Look out in the sky today, and you'll see only a few kinds of galaxies. Most are elliptical, fuzzy round blobs containing billions of stars. Others are spirals, of course, flattened disks with magnificent spiral arms. Others are irregular in shape, and the fourth kind are peculiar; they have a definite shape (rings, for example) which are due to collisions with other galaxies.
When two galaxies merge -- physically collide like two trucks on the highway -- they might start out as nice pretty spirals, then distort into peculiars midway through the merger, then finally, after billions of years, they settle into elliptical shapes as gravity smooths out the distribution of stars. Detailed calculations of how galaxies interact gravitational have supported this idea, as well as observations of countless galaxies.
But we don't know enough about how all this works. We need more data, and more detailed data. Happily, when astronomers desire, Hubble and Spitzer provides. The Galaxy Evolution and Morphology (GEMS, which is easier to remember) survey was undertaken a few years ago using the Hubble Advanced Camera for Surveys and the Spitzer (infrared) Space Telescope. GEMS was an international effort to look at the galactic merger history over the last 7 billion years.
They looked at 5000 galaxies that appear to be merging systems, examining the overall shapes of the galaxies, as well as the infrared light that points out where new stars are forming -- colliding galaxies slam their gas and dust clouds together, which can cause a burst of star formation. Bright young stars heat up the dust around them, causing these regions to shine in infrared.
The survey found that when the Universe was young -- a couple of billion years old -- 40% of the massive galaxies were actively merging. However, in more recent times -- in the last 7 billion years -- that drops to only 10%. That's not too surprising, since the Universe has been expanding, and the chances of collision drop as the space between them increases. Also, as more galaxies collide, there are fewer left to collide, so the numbers of interactions drops.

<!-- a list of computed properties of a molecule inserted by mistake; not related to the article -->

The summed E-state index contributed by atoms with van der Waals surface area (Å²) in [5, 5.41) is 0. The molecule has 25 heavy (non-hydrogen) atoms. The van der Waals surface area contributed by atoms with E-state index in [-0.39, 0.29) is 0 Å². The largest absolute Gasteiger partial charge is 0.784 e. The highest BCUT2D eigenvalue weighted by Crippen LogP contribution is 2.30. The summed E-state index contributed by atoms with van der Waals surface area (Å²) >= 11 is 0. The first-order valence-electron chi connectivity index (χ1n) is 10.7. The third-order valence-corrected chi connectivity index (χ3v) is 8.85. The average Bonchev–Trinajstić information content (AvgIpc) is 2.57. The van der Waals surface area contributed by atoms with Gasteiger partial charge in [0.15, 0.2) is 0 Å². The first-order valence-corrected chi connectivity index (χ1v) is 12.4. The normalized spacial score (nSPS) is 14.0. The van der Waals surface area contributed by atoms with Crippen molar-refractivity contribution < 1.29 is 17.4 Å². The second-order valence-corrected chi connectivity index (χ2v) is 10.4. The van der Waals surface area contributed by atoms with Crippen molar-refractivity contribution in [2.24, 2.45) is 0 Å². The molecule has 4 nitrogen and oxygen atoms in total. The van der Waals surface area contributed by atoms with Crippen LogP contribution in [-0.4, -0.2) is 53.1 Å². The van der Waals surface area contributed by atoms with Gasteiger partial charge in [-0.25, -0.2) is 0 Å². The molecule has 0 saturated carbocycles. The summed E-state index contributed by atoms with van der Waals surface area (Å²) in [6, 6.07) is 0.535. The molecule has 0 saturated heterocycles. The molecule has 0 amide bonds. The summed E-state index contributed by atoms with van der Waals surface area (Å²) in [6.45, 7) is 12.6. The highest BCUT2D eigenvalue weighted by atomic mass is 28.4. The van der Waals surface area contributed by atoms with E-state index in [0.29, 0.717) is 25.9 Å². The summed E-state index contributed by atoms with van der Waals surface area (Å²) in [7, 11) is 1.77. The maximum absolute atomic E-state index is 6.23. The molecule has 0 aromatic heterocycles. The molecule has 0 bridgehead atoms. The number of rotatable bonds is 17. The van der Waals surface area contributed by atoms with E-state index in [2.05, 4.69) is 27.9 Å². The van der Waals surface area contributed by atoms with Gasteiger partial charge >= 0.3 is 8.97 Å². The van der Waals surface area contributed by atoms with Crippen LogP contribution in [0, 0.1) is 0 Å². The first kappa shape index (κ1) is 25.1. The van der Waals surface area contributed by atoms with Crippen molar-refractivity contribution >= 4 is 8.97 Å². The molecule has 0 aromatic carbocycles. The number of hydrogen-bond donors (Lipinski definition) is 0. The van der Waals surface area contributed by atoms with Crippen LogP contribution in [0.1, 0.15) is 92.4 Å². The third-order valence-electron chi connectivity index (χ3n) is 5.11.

The big surprise, however, is that the star formation in these interacting galaxies isn't as vigorous as thought. In other words, in recent times, collisions don't seem to overly enhance bursts of star formation. There is an enhancement, it's just not as strong as it should be -- at least, as strong as we thought it should be. Only 20% of cosmic star formation is coming from interacting galaxies -- the rest is coming from normal galaxies like the Milky Way.
There have been other surprising results too. Most spirals have a central bulge, a big round component in the middle of the galaxy -- a downtown region if you will. Disk galaxies with no bulges should be rare according to prediction. However, 20% of modern galaxies have no bulge, and the same is true even a long time ago in the Universe. This means we don't understand everything that goes into how galaxies form, how they interact, how the stars and gas in galaxies "talk" to each as the galaxies merge. According to theory, bulges should be a natural result of how spirals form, depending on the amounts of gas and dust are ion the galaxies before they merge, and how this all comes together. But since bulges don't actually crop up as much as we predicted, it means we need to observe more and figure out why the Universe isn't behaving the way we expect.
These surveys will continue to investigate the Universe around us, and tell us more about the neighborhood in which we live. Sometimes this may seem pretty far removed from our everyday lives, but don't forget: it's because of all this that you have an everyday life to begin with.